A new year, a new you?
We’re approaching the end of the year, which means that “that” question starts popping up more and more in conversations. You know the one – “What are your New Year’s resolutions?” With the warmth of the holiday season and the excitement for a fresh start with a new year, the idea of growth and self-discovery is inspiring. And, we get a whole year to become a whole new person – heck, that seems like all the time in the world!
So, naturally, with all our enthusiasm, we end up with a list so big that not even a superhero could get all those things accomplished in a year. Still, by a few months in, if we don’t see the results we were hoping for, inevitably we give up. No matter how much actual progress we have made toward our goals, we still feel like failures and that defeated feeling surely doesn’t help the cause.
This is the result for a lot of people. And, truth be told, it’s not unique to New Year’s. A lot of clients who end up in our office, year-round, express dissatisfaction with some aspect of their life. They know they need to make changes, but they feel like they don’t know where to start.
You want to lose weight, but your job makes it hard to find time to exercise. You want to volunteer or start painting, but most of your free time is devoted to taking care of family or other obligations. The list can go on and on, until it seems so overwhelming that you ask, “why bother?” Instead, you remain unhappy and unfulfilled, cycling through an unhealthy lifestyle that could lead to unhealthy decisions.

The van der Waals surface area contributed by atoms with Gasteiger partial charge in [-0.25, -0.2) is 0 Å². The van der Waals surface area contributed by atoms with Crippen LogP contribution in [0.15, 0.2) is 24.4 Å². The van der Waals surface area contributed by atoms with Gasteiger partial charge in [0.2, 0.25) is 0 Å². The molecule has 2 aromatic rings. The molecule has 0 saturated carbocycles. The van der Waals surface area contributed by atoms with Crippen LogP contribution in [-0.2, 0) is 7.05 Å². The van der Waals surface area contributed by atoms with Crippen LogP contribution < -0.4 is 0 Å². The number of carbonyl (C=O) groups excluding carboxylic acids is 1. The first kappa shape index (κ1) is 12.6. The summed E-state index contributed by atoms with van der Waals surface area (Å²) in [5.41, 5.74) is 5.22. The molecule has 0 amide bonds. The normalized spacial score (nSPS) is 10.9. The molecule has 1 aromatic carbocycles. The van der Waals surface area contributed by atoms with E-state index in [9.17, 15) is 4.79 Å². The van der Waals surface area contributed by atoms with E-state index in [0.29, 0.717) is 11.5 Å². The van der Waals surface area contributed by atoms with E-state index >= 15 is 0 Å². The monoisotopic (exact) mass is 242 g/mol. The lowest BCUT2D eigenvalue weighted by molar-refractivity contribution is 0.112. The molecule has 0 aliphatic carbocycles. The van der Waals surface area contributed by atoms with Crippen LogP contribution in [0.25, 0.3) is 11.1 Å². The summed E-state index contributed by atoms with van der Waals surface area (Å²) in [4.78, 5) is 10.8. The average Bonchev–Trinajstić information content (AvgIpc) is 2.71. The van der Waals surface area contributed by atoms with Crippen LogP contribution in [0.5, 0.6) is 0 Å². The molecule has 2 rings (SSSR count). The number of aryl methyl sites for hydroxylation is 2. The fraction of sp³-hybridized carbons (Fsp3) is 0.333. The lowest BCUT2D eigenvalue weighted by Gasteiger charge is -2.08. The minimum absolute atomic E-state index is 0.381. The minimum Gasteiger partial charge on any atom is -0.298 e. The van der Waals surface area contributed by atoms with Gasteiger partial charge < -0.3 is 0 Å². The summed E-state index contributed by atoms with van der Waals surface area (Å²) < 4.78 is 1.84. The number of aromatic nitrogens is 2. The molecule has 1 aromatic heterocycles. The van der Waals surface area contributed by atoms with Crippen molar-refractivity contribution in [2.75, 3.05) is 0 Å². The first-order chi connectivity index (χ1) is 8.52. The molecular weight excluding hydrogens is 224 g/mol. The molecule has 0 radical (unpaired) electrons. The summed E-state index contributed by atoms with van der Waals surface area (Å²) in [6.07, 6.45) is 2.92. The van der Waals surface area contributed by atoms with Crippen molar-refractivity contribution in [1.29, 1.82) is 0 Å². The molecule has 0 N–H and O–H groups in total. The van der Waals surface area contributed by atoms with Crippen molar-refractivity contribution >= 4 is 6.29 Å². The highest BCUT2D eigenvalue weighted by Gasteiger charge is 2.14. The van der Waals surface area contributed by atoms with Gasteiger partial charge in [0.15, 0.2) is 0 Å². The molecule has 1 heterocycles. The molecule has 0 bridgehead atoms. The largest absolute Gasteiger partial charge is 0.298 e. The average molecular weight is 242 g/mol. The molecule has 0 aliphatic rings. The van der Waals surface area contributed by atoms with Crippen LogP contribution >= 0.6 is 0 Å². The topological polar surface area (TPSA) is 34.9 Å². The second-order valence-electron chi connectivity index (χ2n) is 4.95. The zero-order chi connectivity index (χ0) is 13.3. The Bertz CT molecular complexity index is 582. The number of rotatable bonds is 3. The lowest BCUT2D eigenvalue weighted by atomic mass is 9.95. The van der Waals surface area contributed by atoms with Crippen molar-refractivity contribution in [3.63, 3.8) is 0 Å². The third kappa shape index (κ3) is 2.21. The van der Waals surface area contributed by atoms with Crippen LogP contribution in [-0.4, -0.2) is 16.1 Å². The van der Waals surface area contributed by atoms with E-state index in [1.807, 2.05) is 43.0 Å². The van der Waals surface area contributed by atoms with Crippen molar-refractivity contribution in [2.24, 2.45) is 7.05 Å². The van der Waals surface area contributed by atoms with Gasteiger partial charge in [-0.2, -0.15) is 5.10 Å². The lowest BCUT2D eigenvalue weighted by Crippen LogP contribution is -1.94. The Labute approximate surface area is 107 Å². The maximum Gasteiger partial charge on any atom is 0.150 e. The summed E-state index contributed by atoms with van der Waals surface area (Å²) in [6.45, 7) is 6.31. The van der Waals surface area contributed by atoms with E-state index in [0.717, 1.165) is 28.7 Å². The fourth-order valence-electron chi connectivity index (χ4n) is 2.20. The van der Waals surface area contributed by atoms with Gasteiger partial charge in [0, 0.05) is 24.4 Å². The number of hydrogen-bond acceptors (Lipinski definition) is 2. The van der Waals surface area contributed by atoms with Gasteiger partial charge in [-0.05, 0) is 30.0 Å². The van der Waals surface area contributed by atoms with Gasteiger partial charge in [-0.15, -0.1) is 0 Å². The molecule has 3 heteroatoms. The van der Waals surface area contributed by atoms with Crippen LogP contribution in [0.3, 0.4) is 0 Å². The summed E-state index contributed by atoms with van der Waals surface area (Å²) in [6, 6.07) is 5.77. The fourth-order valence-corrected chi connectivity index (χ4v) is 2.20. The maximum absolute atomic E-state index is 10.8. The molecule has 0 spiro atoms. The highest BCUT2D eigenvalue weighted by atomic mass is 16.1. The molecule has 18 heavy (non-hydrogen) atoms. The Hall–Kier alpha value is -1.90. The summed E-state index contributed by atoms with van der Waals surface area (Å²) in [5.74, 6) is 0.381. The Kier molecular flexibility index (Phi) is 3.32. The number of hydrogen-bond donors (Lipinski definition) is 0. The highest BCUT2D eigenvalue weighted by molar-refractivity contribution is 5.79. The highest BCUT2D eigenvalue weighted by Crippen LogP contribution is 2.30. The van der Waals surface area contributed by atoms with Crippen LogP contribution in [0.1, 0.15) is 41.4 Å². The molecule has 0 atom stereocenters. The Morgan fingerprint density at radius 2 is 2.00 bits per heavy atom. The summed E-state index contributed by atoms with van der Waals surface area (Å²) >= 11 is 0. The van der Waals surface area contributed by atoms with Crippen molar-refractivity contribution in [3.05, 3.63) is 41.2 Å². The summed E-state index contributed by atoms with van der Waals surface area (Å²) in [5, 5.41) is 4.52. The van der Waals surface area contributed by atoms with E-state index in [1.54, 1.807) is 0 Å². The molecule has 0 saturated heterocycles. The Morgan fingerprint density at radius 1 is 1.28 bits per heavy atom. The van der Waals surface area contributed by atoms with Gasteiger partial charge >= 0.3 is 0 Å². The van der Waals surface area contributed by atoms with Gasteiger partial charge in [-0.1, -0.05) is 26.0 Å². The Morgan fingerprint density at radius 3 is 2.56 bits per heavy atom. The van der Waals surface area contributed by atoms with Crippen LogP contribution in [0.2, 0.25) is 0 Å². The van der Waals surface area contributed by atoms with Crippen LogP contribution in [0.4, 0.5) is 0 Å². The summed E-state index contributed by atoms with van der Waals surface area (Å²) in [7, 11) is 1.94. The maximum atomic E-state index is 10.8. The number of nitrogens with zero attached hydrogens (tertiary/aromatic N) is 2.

Just one small thing can make a big difference
What if rather than trying to change your whole life, you just committed to changing one little thing? Focus on altering – or creating – one keystone habit that is central to the way you operate, and once that habit is changed or implemented, it will create a “domino effect.” One interesting article gives an example of setting a consistent bedtime. When one person made this little change, she noticed a snowball effect of feeling happier and becoming more intentional with how she used her time. She became more productive in the mornings and noticed a major decrease in her stress levels.
Another article details how one person gave up their nighttime habit of drinking wine after work to unwind. Instead, she started drinking bubbly water, and that one small thing led to all the other changes she was trying to create. She lost weight and was more awake in the evenings. That newfound energy helped her to draft a book she always wanted to write. She also ended up volunteering one night a week and was able to work out a little more.
See, the concept is that once you start moving in the right direction, you’ll eventually find yourself in a “flow.” You’ll start feeling positive emotions again, and then, adopting even more positive habits and feelings will become easier. Rather than trying to force yourself, all at once, into the person you aspire to be, you can travel more effortlessly in that direction.
So, when you make your New Year’s resolution list, or want to make a change at any time of year, start small. After all, as the saying goes, “all good things take time.” And in the grand scheme of things, one year really isn’t that much time. Just think of how quickly this year flew by!